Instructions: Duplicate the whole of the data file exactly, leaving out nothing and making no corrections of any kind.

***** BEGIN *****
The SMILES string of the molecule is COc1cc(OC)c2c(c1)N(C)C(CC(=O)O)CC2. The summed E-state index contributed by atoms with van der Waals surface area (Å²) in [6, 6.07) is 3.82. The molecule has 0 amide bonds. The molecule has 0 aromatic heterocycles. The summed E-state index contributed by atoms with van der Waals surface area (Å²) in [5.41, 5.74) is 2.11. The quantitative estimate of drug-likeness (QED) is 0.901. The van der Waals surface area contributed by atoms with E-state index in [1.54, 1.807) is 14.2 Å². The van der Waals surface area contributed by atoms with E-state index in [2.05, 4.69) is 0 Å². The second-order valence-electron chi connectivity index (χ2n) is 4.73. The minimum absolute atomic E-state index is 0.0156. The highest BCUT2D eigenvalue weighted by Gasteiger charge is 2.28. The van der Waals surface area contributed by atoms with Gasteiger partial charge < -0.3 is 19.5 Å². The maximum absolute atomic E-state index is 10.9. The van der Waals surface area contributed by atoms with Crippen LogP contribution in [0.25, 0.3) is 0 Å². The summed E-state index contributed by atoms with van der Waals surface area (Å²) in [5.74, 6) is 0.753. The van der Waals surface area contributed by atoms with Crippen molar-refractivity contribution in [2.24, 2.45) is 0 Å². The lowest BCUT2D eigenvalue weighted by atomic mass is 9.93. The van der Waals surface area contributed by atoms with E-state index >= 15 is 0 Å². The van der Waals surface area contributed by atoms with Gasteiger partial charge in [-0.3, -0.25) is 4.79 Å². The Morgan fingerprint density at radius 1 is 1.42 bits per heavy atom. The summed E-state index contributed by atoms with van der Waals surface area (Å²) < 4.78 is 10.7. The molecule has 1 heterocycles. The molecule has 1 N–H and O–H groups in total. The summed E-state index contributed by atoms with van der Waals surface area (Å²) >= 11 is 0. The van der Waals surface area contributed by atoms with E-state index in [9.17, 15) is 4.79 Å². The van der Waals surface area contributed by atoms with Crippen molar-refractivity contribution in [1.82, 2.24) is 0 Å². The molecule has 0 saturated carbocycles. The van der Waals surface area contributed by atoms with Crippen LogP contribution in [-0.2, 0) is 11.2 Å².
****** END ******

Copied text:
The SMILES string of the molecule is COc1cc(OC)c2c(c1)N(C)C(CC(=O)O)CC2. The summed E-state index contributed by atoms with van der Waals surface area (Å²) in [6, 6.07) is 3.82. The molecule has 0 amide bonds. The molecule has 0 aromatic heterocycles. The summed E-state index contributed by atoms with van der Waals surface area (Å²) in [5.41, 5.74) is 2.11. The quantitative estimate of drug-likeness (QED) is 0.901. The van der Waals surface area contributed by atoms with E-state index in [1.54, 1.807) is 14.2 Å². The van der Waals surface area contributed by atoms with E-state index in [2.05, 4.69) is 0 Å². The second-order valence-electron chi connectivity index (χ2n) is 4.73. The minimum absolute atomic E-state index is 0.0156. The highest BCUT2D eigenvalue weighted by Gasteiger charge is 2.28. The van der Waals surface area contributed by atoms with Gasteiger partial charge < -0.3 is 19.5 Å². The maximum absolute atomic E-state index is 10.9. The van der Waals surface area contributed by atoms with Crippen LogP contribution in [0.25, 0.3) is 0 Å². The summed E-state index contributed by atoms with van der Waals surface area (Å²) in [5.74, 6) is 0.753. The van der Waals surface area contributed by atoms with Crippen molar-refractivity contribution in [2.24, 2.45) is 0 Å². The lowest BCUT2D eigenvalue weighted by atomic mass is 9.93. The van der Waals surface area contributed by atoms with E-state index >= 15 is 0 Å². The van der Waals surface area contributed by atoms with Gasteiger partial charge in [-0.3, -0.25) is 4.79 Å². The Morgan fingerprint density at radius 1 is 1.42 bits per heavy atom. The summed E-state index contributed by atoms with van der Waals surface area (Å²) < 4.78 is 10.7. The molecule has 1 heterocycles. The molecule has 1 N–H and O–H groups in total. The summed E-state index contributed by atoms with van der Waals surface area (Å²) >= 11 is 0. The van der Waals surface area contributed by atoms with E-state index in [9.17, 15) is 4.79 Å². The van der Waals surface area contributed by atoms with Crippen molar-refractivity contribution in [1.82, 2.24) is 0 Å². The molecule has 0 saturated carbocycles. The van der Waals surface area contributed by atoms with Crippen LogP contribution in [-0.2, 0) is 11.2 Å².